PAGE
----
The first of these Webbs appears to have been
Thomas Webb from nearby Painswick.  The
Webb family owned a home there called The
Hill
near Merrywalks for close on two hundred years.

Thomas
Webb was first recorded in Stroud in
1607 and died there in 1645.
After his death, his sons expanded the family presence in
Stroud, each operating his own mill.

“A
wedding in 1675 was an opportunity to
celebrate the importance of the Webb family.
The groom was the heir of William Webb of Stroud, a clothier who
had
bought the Brimscombe estate in 1648. Attendees
included: William’s bother John, a clothier of the Newhouse;
Thomas, clothier at Wallbridge; and Samuel clothier at the Ham.  The bride and other attendees came from other
clothier families.”

John
Webb lived at the
Gunhouse manor house and Samuel at a mansion
called Doleman’s Ham.  The vicarage at Stroud
was built by the Webb family and still has the clothiers’ mark above
the porch.

Reader Feedback – Early Webbs from Gloucestershire and Oxfordshire.  My family has been researching Oxfordshire Webbs (my mother’s maiden name)
for many years now.  We have traced the
family from Luton back to Aston Rowant in Oxfordshire.
We hit a brick wall with a Humphrey Webb who
married a Mary Burton in 1621.  We have
no idea where he came from as the records in Aston Rowant dried up.  However, we have always been suspicious that
he may have moved into the area due to the lack of other Webbs in Aston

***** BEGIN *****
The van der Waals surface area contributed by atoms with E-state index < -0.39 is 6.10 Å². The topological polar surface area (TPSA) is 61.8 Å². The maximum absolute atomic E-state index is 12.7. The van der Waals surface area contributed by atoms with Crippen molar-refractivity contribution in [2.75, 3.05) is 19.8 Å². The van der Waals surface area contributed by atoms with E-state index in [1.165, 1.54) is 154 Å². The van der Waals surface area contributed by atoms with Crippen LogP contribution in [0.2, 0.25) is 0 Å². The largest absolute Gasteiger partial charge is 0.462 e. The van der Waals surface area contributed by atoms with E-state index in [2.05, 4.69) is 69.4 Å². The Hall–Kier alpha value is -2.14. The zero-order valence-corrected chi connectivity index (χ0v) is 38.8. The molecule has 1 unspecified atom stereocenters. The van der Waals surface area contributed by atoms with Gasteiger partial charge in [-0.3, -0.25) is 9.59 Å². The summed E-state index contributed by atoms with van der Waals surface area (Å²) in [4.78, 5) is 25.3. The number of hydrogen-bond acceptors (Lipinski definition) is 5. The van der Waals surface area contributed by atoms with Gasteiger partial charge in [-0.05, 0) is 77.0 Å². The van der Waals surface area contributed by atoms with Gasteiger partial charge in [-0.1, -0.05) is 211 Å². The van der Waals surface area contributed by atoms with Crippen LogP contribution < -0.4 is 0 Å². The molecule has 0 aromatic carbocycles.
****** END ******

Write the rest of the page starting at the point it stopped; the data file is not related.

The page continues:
Rowant
and in surrounding parishes.

We
joined
the Webb DNA project in the hopes of finding a clue.
This just opened up more mysteries, such as
who emigrated to America anytime from 1600-1800.  Anyway,
back to my question.  Do you think it
is possible that Humphrey Webb came from Stroud or from the surrounding
area?  I have found hints that some Webbs
moved to Oxfordshire and even mention of a Humphrey.

I am aware that there is a line of Webbs that
includes connections to Shakespeare from the Warwickshire/Oxfordshire.  I believe they have a Humphrey in their tree
and some from this line emigrated to America.
We know we are not related to them because of
the DNA evidence.

Kate Day (kateday@talktalk.net) 

Captain William Webb and the War of 1812.  William Webb was remembered as an owner and the first captain of the schooner Fame.  The Fame was commissioned as
a privateer during the War of 1812.

Captain Rutstein explained what happened:

“At
the outbreak of war in 1812, a number of Salem
shipmasters risked their fortunes and their lives by fitting out a
small
fishing schooner as a privateer and manning it themselves.
The risk paid off.   Fame was the
first American privateer to bring back a prize and,
before she was through, she captured some 22 vessels.”

Captain William Webb
emerged as something of a folk hero.  The Golden Hind Company
published a
traditional folk song, The Fame of Salem,
that mentioned Captain Webb in one verse:

“Captain Webb had not sailed many
leagues before he did espy
Two lofty ships a-windward, they came bearing down so
nigh,
And both of them were British ships full loaded with supplies,
Webb made
them haul their colors down and took them as his prize.”

After
retiring from his
career as a mariner, William Webb worked as an inspector at the Salem